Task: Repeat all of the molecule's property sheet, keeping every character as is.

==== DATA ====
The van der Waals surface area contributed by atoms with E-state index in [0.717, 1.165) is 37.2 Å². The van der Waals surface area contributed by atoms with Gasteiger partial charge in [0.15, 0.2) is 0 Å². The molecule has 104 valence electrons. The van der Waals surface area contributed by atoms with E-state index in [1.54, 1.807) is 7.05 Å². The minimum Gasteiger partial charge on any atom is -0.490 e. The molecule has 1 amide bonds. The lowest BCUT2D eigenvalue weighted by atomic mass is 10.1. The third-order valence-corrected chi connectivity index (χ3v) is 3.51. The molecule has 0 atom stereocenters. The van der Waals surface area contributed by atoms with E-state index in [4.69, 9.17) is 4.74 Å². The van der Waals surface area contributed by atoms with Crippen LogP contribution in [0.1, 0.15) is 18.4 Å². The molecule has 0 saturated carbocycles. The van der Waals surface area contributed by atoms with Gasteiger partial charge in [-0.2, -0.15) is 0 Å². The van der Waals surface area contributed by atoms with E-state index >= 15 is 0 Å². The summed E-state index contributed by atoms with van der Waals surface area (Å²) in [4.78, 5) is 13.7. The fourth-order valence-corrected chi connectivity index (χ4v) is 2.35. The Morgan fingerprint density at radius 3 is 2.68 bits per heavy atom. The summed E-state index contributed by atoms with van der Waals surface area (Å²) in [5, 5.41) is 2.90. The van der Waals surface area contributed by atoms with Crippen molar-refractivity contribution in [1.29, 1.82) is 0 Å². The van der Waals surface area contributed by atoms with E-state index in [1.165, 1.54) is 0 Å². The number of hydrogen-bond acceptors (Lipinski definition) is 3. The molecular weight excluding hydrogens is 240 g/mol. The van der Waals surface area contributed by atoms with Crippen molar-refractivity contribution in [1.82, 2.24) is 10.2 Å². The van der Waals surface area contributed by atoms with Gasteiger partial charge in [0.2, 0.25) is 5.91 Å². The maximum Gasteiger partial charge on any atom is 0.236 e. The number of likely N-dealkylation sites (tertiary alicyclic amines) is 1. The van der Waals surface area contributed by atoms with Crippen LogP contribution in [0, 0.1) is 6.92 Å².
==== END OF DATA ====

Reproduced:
The van der Waals surface area contributed by atoms with E-state index in [0.717, 1.165) is 37.2 Å². The van der Waals surface area contributed by atoms with Gasteiger partial charge in [0.15, 0.2) is 0 Å². The molecule has 104 valence electrons. The van der Waals surface area contributed by atoms with E-state index in [1.54, 1.807) is 7.05 Å². The minimum Gasteiger partial charge on any atom is -0.490 e. The molecule has 1 amide bonds. The lowest BCUT2D eigenvalue weighted by atomic mass is 10.1. The third-order valence-corrected chi connectivity index (χ3v) is 3.51. The molecule has 0 atom stereocenters. The van der Waals surface area contributed by atoms with E-state index in [4.69, 9.17) is 4.74 Å². The van der Waals surface area contributed by atoms with Crippen LogP contribution in [0.1, 0.15) is 18.4 Å². The molecule has 0 saturated carbocycles. The van der Waals surface area contributed by atoms with Gasteiger partial charge in [-0.2, -0.15) is 0 Å². The van der Waals surface area contributed by atoms with E-state index >= 15 is 0 Å². The summed E-state index contributed by atoms with van der Waals surface area (Å²) in [4.78, 5) is 13.7. The fourth-order valence-corrected chi connectivity index (χ4v) is 2.35. The Morgan fingerprint density at radius 3 is 2.68 bits per heavy atom. The summed E-state index contributed by atoms with van der Waals surface area (Å²) in [5, 5.41) is 2.90. The van der Waals surface area contributed by atoms with Crippen molar-refractivity contribution in [1.29, 1.82) is 0 Å². The van der Waals surface area contributed by atoms with E-state index in [1.165, 1.54) is 0 Å². The number of hydrogen-bond acceptors (Lipinski definition) is 3. The molecular weight excluding hydrogens is 240 g/mol. The van der Waals surface area contributed by atoms with Crippen molar-refractivity contribution in [1.82, 2.24) is 10.2 Å². The van der Waals surface area contributed by atoms with Gasteiger partial charge in [0.2, 0.25) is 5.91 Å². The maximum Gasteiger partial charge on any atom is 0.236 e. The number of likely N-dealkylation sites (tertiary alicyclic amines) is 1. The van der Waals surface area contributed by atoms with Crippen LogP contribution in [0, 0.1) is 6.92 Å².